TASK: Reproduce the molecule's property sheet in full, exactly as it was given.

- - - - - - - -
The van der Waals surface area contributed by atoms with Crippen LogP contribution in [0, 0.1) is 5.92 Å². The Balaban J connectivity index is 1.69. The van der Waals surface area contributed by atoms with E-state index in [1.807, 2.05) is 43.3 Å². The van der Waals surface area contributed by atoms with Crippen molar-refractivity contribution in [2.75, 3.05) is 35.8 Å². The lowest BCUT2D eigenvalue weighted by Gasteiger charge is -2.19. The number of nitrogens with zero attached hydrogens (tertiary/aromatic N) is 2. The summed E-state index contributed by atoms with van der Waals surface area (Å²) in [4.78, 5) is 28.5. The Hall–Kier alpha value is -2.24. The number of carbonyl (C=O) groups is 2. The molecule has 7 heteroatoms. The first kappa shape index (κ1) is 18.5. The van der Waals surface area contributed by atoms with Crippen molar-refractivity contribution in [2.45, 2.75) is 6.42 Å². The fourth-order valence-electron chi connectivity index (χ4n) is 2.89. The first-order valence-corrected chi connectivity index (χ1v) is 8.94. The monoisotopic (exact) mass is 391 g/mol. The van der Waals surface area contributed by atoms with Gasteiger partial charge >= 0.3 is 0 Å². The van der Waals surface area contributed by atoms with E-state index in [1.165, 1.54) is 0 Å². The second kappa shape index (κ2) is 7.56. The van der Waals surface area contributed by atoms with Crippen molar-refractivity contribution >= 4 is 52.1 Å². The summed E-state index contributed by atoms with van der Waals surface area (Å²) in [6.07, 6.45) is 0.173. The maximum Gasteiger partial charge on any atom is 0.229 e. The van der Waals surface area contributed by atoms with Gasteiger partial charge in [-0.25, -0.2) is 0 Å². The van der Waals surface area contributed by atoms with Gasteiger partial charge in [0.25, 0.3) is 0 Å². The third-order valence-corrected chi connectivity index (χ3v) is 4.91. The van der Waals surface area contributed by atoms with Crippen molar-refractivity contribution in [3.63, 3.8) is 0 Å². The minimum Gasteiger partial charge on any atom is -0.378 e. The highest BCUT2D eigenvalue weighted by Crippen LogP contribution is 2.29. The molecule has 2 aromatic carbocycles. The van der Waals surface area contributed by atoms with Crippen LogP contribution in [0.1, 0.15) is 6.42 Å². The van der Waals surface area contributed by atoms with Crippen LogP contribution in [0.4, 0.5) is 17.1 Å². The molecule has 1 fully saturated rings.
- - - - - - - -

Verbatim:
The van der Waals surface area contributed by atoms with Crippen LogP contribution in [0, 0.1) is 5.92 Å². The Balaban J connectivity index is 1.69. The van der Waals surface area contributed by atoms with E-state index in [1.807, 2.05) is 43.3 Å². The van der Waals surface area contributed by atoms with Crippen molar-refractivity contribution in [2.75, 3.05) is 35.8 Å². The lowest BCUT2D eigenvalue weighted by Gasteiger charge is -2.19. The number of nitrogens with zero attached hydrogens (tertiary/aromatic N) is 2. The summed E-state index contributed by atoms with van der Waals surface area (Å²) in [4.78, 5) is 28.5. The Hall–Kier alpha value is -2.24. The number of carbonyl (C=O) groups is 2. The molecule has 7 heteroatoms. The first kappa shape index (κ1) is 18.5. The van der Waals surface area contributed by atoms with Crippen molar-refractivity contribution in [2.45, 2.75) is 6.42 Å². The fourth-order valence-electron chi connectivity index (χ4n) is 2.89. The first-order valence-corrected chi connectivity index (χ1v) is 8.94. The monoisotopic (exact) mass is 391 g/mol. The van der Waals surface area contributed by atoms with Gasteiger partial charge >= 0.3 is 0 Å². The van der Waals surface area contributed by atoms with E-state index in [1.165, 1.54) is 0 Å². The second kappa shape index (κ2) is 7.56. The van der Waals surface area contributed by atoms with Crippen molar-refractivity contribution >= 4 is 52.1 Å². The summed E-state index contributed by atoms with van der Waals surface area (Å²) in [6.07, 6.45) is 0.173. The maximum Gasteiger partial charge on any atom is 0.229 e. The van der Waals surface area contributed by atoms with Gasteiger partial charge in [-0.25, -0.2) is 0 Å². The van der Waals surface area contributed by atoms with Gasteiger partial charge in [0.25, 0.3) is 0 Å². The third-order valence-corrected chi connectivity index (χ3v) is 4.91. The van der Waals surface area contributed by atoms with Crippen molar-refractivity contribution in [3.63, 3.8) is 0 Å². The minimum Gasteiger partial charge on any atom is -0.378 e. The highest BCUT2D eigenvalue weighted by Crippen LogP contribution is 2.29. The molecule has 2 aromatic carbocycles. The van der Waals surface area contributed by atoms with Crippen LogP contribution in [0.1, 0.15) is 6.42 Å². The van der Waals surface area contributed by atoms with Crippen LogP contribution in [0.4, 0.5) is 17.1 Å². The molecule has 1 fully saturated rings.